Don Bradman's hometown will bowl you over: Head to Bowral for a look at the life of this cricketing legend
When Wisden, the annual cricket Bible, invited 100 experts on the game to name their five greatest cricketers of the 20th century, only one player was selected by every member of the panel: Sir Donald Bradman (1908-2001).
Although he lived for most of his playing career in Adelaide, where he batted for South Australia, Bradman was brought up in Bowral, a town in the Southern Highlands of New South Wales, close to the cricket ground, naturally.
It's a two-hour train ride south from Sydney, followed by a short walk past the town's row of antique and collectibles shops, to the Bradman Museum and International Cricket Hall of Fame.
This statue of Don Bradman is outside the museum dedicated to his life and career in Bowral
Bradman's modest boyhood home, with a white picket fence at 52 Shepherd Street, is just round the corner. The super-keen can arrange special tours of the property to see the old water tank Bradman used to bounce a golf ball off and then hit using a cricket stump.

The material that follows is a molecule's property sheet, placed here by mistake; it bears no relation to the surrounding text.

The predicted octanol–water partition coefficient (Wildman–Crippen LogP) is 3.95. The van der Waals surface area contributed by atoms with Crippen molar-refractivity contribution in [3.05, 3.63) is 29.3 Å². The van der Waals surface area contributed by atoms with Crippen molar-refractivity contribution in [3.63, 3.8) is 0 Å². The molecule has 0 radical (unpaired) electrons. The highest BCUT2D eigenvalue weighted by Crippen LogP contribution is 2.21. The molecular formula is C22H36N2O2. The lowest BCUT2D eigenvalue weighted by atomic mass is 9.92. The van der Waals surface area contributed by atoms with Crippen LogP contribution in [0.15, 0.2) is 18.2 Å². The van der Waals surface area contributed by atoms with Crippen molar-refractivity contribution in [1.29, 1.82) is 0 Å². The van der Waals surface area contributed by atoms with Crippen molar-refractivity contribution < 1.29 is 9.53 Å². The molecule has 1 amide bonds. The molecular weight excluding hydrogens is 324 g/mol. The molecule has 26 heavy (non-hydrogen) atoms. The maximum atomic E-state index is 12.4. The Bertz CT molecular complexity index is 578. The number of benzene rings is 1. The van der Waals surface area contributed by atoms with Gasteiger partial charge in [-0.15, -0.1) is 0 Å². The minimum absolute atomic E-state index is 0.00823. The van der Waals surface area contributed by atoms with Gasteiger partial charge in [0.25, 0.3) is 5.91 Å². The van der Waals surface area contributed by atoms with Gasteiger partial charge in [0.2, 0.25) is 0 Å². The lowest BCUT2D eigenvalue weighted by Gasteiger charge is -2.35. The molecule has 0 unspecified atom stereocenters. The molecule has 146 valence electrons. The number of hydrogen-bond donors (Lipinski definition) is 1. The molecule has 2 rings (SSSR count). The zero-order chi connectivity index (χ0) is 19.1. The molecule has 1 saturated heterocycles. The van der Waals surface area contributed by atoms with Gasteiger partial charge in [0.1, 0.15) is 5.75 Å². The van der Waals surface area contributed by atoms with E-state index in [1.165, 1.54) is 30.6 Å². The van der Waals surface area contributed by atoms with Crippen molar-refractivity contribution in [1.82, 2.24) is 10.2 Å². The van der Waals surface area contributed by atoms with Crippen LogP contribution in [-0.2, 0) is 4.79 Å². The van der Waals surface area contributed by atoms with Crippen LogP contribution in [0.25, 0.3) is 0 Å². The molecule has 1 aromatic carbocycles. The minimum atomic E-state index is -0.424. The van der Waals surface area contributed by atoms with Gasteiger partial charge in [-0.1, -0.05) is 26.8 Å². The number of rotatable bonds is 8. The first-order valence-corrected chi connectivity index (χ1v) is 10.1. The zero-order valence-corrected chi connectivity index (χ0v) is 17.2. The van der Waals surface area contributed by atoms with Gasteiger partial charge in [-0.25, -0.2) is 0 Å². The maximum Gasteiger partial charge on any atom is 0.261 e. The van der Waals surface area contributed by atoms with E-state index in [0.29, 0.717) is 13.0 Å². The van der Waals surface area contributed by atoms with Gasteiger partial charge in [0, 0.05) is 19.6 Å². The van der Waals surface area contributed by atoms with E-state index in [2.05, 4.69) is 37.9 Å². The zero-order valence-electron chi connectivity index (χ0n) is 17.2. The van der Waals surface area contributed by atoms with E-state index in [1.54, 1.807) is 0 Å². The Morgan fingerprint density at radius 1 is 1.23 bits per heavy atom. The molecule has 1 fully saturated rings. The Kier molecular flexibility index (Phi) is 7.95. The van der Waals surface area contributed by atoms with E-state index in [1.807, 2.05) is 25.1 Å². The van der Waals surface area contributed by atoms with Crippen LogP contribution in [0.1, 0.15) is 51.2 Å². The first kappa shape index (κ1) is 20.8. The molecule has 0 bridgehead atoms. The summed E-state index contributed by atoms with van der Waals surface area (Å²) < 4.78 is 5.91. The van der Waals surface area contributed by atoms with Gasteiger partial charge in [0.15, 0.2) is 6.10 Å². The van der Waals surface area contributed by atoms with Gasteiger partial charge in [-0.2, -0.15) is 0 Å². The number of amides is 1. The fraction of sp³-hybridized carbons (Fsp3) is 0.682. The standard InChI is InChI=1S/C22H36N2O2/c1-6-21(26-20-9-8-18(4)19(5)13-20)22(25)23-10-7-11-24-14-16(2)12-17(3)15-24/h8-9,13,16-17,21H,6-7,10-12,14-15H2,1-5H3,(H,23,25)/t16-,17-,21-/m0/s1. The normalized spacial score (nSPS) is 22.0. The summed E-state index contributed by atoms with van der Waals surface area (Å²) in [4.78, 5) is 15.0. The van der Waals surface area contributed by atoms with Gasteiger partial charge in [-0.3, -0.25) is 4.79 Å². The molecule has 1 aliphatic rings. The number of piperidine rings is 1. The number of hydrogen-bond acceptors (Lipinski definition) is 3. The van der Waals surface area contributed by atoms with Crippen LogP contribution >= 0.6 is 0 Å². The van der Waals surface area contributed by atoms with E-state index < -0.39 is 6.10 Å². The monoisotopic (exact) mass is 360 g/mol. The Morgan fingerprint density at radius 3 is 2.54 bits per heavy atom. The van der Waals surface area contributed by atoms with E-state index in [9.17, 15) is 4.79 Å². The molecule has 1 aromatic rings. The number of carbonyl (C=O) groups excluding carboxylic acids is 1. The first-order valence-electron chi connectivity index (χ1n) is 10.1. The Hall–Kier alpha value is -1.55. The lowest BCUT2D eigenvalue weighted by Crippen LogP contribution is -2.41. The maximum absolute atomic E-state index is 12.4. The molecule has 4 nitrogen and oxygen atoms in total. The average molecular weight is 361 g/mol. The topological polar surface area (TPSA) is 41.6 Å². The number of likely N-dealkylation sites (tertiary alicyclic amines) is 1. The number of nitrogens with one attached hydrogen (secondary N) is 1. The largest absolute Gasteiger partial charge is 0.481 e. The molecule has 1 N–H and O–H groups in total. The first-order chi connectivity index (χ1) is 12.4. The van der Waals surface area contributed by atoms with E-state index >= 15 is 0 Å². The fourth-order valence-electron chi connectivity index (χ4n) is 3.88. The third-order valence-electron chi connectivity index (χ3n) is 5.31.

This spot has gone down in legend as it was here he honed his technique (see the grainy YouTube video of him later recreating his youthful endeavours).
Bradman walks out to bat during a test match against England in Leeds
The museum is next to the pleasant little Bradman Oval cricket ground and it's a veritable treasure trove of Bradmanophilia. Here you'll find a bat with his signature from the famous 'Invincibles' side that was undefeated in England in 1948. Close by is his baggy green Australian test cap from 1936.
Another room features newspaper headlines including one from the Daily Press: 'Bradman versus England' - he was so good the rest of the Australian team hardly mattered.
There are lovely old pictures: one of him with the Invincibles at Tilbury Dock, another of him meeting the baseball legend Babe Ruth in New York in 1932. And then there are the stats. His average Test batting average? A mere 99.94 including 29 centuries in 52 matches. A display says this is 'nearly twice a good as the next elite player'.
And it all began in sleepy little Bowral in Sydney's Southern Hills.
Tickets for International Cricket Hall of Fame £11 each, internationalcrickethall.com. For tours of Bradman's home visit 52shepherdstreet.com.
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